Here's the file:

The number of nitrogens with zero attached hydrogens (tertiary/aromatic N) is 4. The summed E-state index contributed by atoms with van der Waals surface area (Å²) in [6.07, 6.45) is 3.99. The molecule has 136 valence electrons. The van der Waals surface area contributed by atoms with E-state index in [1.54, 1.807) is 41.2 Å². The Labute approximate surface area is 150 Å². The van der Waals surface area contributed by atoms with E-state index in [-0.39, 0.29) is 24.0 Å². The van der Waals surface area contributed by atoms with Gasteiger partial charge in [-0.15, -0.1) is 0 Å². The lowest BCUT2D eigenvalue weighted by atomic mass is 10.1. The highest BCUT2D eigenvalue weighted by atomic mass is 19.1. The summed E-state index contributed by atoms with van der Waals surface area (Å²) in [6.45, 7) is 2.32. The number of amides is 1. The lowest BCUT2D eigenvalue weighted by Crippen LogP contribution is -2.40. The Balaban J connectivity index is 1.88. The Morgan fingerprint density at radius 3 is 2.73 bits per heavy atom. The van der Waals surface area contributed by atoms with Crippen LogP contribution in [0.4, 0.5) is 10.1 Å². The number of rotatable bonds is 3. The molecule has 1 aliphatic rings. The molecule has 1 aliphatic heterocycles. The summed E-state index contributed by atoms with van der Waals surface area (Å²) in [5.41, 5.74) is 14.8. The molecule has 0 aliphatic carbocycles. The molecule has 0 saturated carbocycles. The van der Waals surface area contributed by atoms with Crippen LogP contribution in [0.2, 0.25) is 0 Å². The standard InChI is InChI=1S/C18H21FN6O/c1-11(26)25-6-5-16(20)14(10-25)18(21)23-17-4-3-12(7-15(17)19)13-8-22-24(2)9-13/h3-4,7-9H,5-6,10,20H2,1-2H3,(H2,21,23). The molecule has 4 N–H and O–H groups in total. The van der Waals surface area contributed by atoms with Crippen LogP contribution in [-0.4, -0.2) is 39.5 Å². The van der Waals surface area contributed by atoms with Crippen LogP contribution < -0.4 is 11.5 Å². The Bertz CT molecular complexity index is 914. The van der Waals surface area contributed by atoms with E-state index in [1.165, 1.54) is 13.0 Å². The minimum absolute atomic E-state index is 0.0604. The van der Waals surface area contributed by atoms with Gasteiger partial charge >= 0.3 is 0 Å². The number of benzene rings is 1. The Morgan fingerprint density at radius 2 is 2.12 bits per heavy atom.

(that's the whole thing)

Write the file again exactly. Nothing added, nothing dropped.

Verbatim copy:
The number of nitrogens with zero attached hydrogens (tertiary/aromatic N) is 4. The summed E-state index contributed by atoms with van der Waals surface area (Å²) in [6.07, 6.45) is 3.99. The molecule has 136 valence electrons. The van der Waals surface area contributed by atoms with E-state index in [1.54, 1.807) is 41.2 Å². The Labute approximate surface area is 150 Å². The van der Waals surface area contributed by atoms with E-state index in [-0.39, 0.29) is 24.0 Å². The van der Waals surface area contributed by atoms with Gasteiger partial charge in [-0.15, -0.1) is 0 Å². The lowest BCUT2D eigenvalue weighted by atomic mass is 10.1. The highest BCUT2D eigenvalue weighted by atomic mass is 19.1. The summed E-state index contributed by atoms with van der Waals surface area (Å²) in [6.45, 7) is 2.32. The number of amides is 1. The lowest BCUT2D eigenvalue weighted by Crippen LogP contribution is -2.40. The Balaban J connectivity index is 1.88. The Morgan fingerprint density at radius 3 is 2.73 bits per heavy atom. The van der Waals surface area contributed by atoms with Crippen LogP contribution in [0.4, 0.5) is 10.1 Å². The number of rotatable bonds is 3. The molecule has 1 aliphatic rings. The molecule has 1 aliphatic heterocycles. The summed E-state index contributed by atoms with van der Waals surface area (Å²) in [5.41, 5.74) is 14.8. The molecule has 0 aliphatic carbocycles. The molecule has 0 saturated carbocycles. The van der Waals surface area contributed by atoms with Crippen LogP contribution in [0.2, 0.25) is 0 Å². The standard InChI is InChI=1S/C18H21FN6O/c1-11(26)25-6-5-16(20)14(10-25)18(21)23-17-4-3-12(7-15(17)19)13-8-22-24(2)9-13/h3-4,7-9H,5-6,10,20H2,1-2H3,(H2,21,23). The molecule has 4 N–H and O–H groups in total. The van der Waals surface area contributed by atoms with Crippen LogP contribution in [-0.4, -0.2) is 39.5 Å². The van der Waals surface area contributed by atoms with Crippen LogP contribution < -0.4 is 11.5 Å². The Bertz CT molecular complexity index is 914. The van der Waals surface area contributed by atoms with E-state index in [1.165, 1.54) is 13.0 Å². The minimum absolute atomic E-state index is 0.0604. The van der Waals surface area contributed by atoms with Gasteiger partial charge >= 0.3 is 0 Å². The number of benzene rings is 1. The Morgan fingerprint density at radius 2 is 2.12 bits per heavy atom.